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Marine Scotland
Seal Licensing Team

Email: seal.licensing@gov.scot

Seal Licensing Review Report

Under Section 129 of the Marine (Scotland) Act 2010, a report on a review of the operation of the seal licensing system is required within 5 years of Section 110 of the Act coming into force on 1 September 2010.

This report covers 4 complete licensing years, namely 2011, 2012, 2013 and 2014, and the period from 31 January 2011 to 31 January 2015 and considers all aspects of the operation of the seal licensing system including all developments and improvements that took place during the period, previous interim reviews into the operation of the system and any significant changes made in the light of all of these.

The report was the subject of consultation with the Natural Environment Research Council as required by the Marine Act.

Topic Sheets

Seal Licensing

Photo of SealOn 31 January 2011, Part 6 of the Marine (Scotland) Act 2010 came into force.

Part 6 seeks to balance seal conservation with sustainable fisheries and aquaculture and its introduction means:

  • It is an offence to kill or injure a seal except under licence or for welfare reasons, outlawing unregulated seal shooting that was permitted under previous legislation
  • A number of seal conservation areas around Scotland will begin to be introduced, designed to protect vulnerable, declining Common Seal populations
  • A new seal licensing system, providing a well-regulated and monitored context for seal management in Scotland, has been introduced

Two graphs are now available to download showing:

  • The comparison between the numbers requested in seal management applications and the actual numbers granted by Marine Scotland from 2011 to 2016.
  • The comparison between the numbers granted in the licence against actual numbers shot from 2011 to 2016.

2017 Seal Licences

Marine Scotland received 48 applications for seal licences and 43 licences have been granted. (Three licences are pending approval.)

Table 1 below provides a full breakdown. (This information is correct as of 31 January 2017.)

TABLE 1
           
 
Application Type
 
 
Licence Type
 

 

 
Seal Management Area
Protection of Health and Welfare
Prevention of Serious Damage
Total
Protection of Health and Welfare
Prevention of Serious Damage
Total
 
           

East Coast

0

5

5

0

5

5

Moray Firth

0

1

1

0

1

1

Orkney & North Coast

2

5

7

2

5

7

Shetland

3

2

5

3

2

5

South-West Scotland

2

2

4

2

2

4

Western Isles

7

2

9

7

2

9

West Scotland

13

3

16

13

3

16

             

Grand Total

27

20

47

27

20

47

The 28 licences issued for protection of health and welfare and one issued for prevention of serious damage, cover a total of 175 individual fish farms.

The maximum number of seals involved is 245 Grey and 113 Common. Table 2 below provides details. This maximum represents less than 0.1% of the Grey Seal population of 120,000 and 0.1% of the minimum Common Seal population of 25,400. (This information is correct as at 31 March 2017.)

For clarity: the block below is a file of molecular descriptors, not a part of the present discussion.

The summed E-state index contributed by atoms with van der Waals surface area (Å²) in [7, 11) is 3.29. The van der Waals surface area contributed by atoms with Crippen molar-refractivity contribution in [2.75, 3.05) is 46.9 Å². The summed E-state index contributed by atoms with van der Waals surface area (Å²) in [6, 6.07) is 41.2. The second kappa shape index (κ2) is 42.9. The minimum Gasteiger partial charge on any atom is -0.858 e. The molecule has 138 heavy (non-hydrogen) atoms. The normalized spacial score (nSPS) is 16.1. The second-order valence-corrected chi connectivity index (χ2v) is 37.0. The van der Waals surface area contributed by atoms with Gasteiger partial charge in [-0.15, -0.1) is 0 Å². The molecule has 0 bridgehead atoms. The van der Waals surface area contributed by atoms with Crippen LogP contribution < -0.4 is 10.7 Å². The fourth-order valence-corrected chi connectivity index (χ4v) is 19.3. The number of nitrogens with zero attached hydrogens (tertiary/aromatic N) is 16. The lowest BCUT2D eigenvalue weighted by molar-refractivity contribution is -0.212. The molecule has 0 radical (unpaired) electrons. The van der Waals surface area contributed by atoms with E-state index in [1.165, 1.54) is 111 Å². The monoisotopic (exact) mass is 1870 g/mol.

TABLE 2a

Grey Seals            

Seal Management Area

Grey Seals Applied For

PBR*

Grey Seals Granted

Grey Seals Shot: Quarter 1 Grey Seals Shot: Quarter 2 Grey Seals Shot: Quarter 3 Grey Seals Shot: Quarter 4

East Coast

33

352

14

0 0    

Moray Firth

40

294

18

6 13    

Orkney & North Coast

128

1245

56

0 0    

Shetland

54

239

44

5 4    

South-West Scotland

54

57

12

0 0    

Western Isles

165 620 37 3 0    

West Scotland

182

777

64

3 6    
               

Grand Total

656

3584

245

17 23    

The maximum number of Grey Seals allowed on licences granted in 2017 represents over 10% reduction on numbers involved in the previous year's licences, and an over 80% reduction since the system was introduced in 2011.

TABLE 2b

Common Seals            

Seal Management Area

Common Seals Applied For

PBR*

Common Seals Granted

Common Seals Shot: Quarter 1 Common Seals Shot: Quarter 2 Common Seals Shot: Quarter 3 Common Seals Shot: Quarter 4

East Coast

9

1

0

0 0    

Moray Firth

6

4

0

0 0    

Orkney & North Coast

13

11

0

0 0    

Shetland

4

20

3

0 0    

South-West Scotland

78

50

13

0 0    

Western Isles

63 82 16 3 2    

West Scotland

204

637

81

7 9    
               

Grand Total

377

805

113

10 11    

The maximum number of Common Seals allowed on licences granted in 2017 represents a reduction of 1.7% compared to the previous year's licences, and a 64% reduction since the system was introduced in 2011.

*Potential Biological Removal (PBR) is the number of individual seals that can be removed from the population without causing a decline in the population, and is calculated annually by Sea Mammal Research Unit (SMRU) using the latest seal counts.

A full list of licences issued in 2017, by region and company, with the number of seals shot so far, by site, is available to download.

For more information, a series of frequently asked questions and answers on the implementation of the new seal legislation was produced 2011.